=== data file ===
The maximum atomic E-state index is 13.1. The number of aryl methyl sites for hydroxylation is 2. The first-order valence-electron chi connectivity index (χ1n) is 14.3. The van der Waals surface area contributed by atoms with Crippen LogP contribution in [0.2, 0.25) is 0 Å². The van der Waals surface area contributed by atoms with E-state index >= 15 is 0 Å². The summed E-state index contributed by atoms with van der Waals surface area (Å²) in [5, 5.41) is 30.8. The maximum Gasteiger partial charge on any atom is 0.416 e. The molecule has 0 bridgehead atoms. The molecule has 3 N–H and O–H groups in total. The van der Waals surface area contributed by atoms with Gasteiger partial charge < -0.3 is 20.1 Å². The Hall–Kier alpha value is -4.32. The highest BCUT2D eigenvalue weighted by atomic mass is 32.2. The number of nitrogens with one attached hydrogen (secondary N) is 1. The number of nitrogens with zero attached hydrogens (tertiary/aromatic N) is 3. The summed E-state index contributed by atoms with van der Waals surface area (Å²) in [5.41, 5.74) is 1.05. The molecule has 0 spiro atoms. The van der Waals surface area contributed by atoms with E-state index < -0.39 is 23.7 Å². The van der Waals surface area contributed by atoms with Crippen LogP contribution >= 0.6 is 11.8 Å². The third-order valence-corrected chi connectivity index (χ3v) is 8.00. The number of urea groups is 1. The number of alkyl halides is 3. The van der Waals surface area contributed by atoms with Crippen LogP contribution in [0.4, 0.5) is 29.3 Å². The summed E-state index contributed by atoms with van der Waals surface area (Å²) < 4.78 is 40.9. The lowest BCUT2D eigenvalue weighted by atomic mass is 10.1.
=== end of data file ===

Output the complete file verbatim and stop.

The maximum atomic E-state index is 13.1. The number of aryl methyl sites for hydroxylation is 2. The first-order valence-electron chi connectivity index (χ1n) is 14.3. The van der Waals surface area contributed by atoms with Crippen LogP contribution in [0.2, 0.25) is 0 Å². The van der Waals surface area contributed by atoms with E-state index >= 15 is 0 Å². The summed E-state index contributed by atoms with van der Waals surface area (Å²) in [5, 5.41) is 30.8. The maximum Gasteiger partial charge on any atom is 0.416 e. The molecule has 0 bridgehead atoms. The molecule has 3 N–H and O–H groups in total. The van der Waals surface area contributed by atoms with Gasteiger partial charge < -0.3 is 20.1 Å². The Hall–Kier alpha value is -4.32. The highest BCUT2D eigenvalue weighted by atomic mass is 32.2. The number of nitrogens with one attached hydrogen (secondary N) is 1. The number of nitrogens with zero attached hydrogens (tertiary/aromatic N) is 3. The summed E-state index contributed by atoms with van der Waals surface area (Å²) in [5.41, 5.74) is 1.05. The molecule has 0 spiro atoms. The van der Waals surface area contributed by atoms with E-state index < -0.39 is 23.7 Å². The van der Waals surface area contributed by atoms with Crippen LogP contribution >= 0.6 is 11.8 Å². The third-order valence-corrected chi connectivity index (χ3v) is 8.00. The number of urea groups is 1. The number of alkyl halides is 3. The van der Waals surface area contributed by atoms with Crippen LogP contribution in [0.4, 0.5) is 29.3 Å². The summed E-state index contributed by atoms with van der Waals surface area (Å²) < 4.78 is 40.9. The lowest BCUT2D eigenvalue weighted by atomic mass is 10.1.